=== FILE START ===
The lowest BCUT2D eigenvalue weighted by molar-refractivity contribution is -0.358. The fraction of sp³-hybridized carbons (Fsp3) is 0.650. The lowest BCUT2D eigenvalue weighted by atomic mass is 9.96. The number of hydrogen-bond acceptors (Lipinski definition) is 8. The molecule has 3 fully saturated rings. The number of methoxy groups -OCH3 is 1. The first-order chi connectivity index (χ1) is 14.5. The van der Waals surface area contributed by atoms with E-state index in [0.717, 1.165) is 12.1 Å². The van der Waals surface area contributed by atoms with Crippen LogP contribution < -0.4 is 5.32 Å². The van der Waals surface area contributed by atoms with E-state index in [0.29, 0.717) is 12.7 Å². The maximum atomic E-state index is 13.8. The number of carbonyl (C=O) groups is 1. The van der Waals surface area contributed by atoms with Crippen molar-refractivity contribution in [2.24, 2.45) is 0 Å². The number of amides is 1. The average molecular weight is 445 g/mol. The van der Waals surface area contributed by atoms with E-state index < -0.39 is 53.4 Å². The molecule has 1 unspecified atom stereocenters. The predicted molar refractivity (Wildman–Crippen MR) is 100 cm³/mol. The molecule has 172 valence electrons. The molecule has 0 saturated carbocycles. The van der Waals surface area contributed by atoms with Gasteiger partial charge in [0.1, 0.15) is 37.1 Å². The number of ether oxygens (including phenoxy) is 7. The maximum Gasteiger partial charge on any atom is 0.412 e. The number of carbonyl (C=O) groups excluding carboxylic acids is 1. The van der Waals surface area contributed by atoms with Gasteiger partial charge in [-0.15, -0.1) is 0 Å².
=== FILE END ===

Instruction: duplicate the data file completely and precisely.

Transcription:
The lowest BCUT2D eigenvalue weighted by molar-refractivity contribution is -0.358. The fraction of sp³-hybridized carbons (Fsp3) is 0.650. The lowest BCUT2D eigenvalue weighted by atomic mass is 9.96. The number of hydrogen-bond acceptors (Lipinski definition) is 8. The molecule has 3 fully saturated rings. The number of methoxy groups -OCH3 is 1. The first-order chi connectivity index (χ1) is 14.5. The van der Waals surface area contributed by atoms with E-state index in [0.717, 1.165) is 12.1 Å². The van der Waals surface area contributed by atoms with Crippen LogP contribution < -0.4 is 5.32 Å². The van der Waals surface area contributed by atoms with E-state index in [0.29, 0.717) is 12.7 Å². The maximum atomic E-state index is 13.8. The number of carbonyl (C=O) groups is 1. The van der Waals surface area contributed by atoms with Crippen molar-refractivity contribution in [2.24, 2.45) is 0 Å². The number of amides is 1. The average molecular weight is 445 g/mol. The van der Waals surface area contributed by atoms with E-state index < -0.39 is 53.4 Å². The molecule has 1 unspecified atom stereocenters. The predicted molar refractivity (Wildman–Crippen MR) is 100 cm³/mol. The molecule has 172 valence electrons. The molecule has 0 saturated carbocycles. The van der Waals surface area contributed by atoms with Gasteiger partial charge in [0.1, 0.15) is 37.1 Å². The number of ether oxygens (including phenoxy) is 7. The maximum Gasteiger partial charge on any atom is 0.412 e. The number of carbonyl (C=O) groups excluding carboxylic acids is 1. The van der Waals surface area contributed by atoms with Gasteiger partial charge in [-0.15, -0.1) is 0 Å².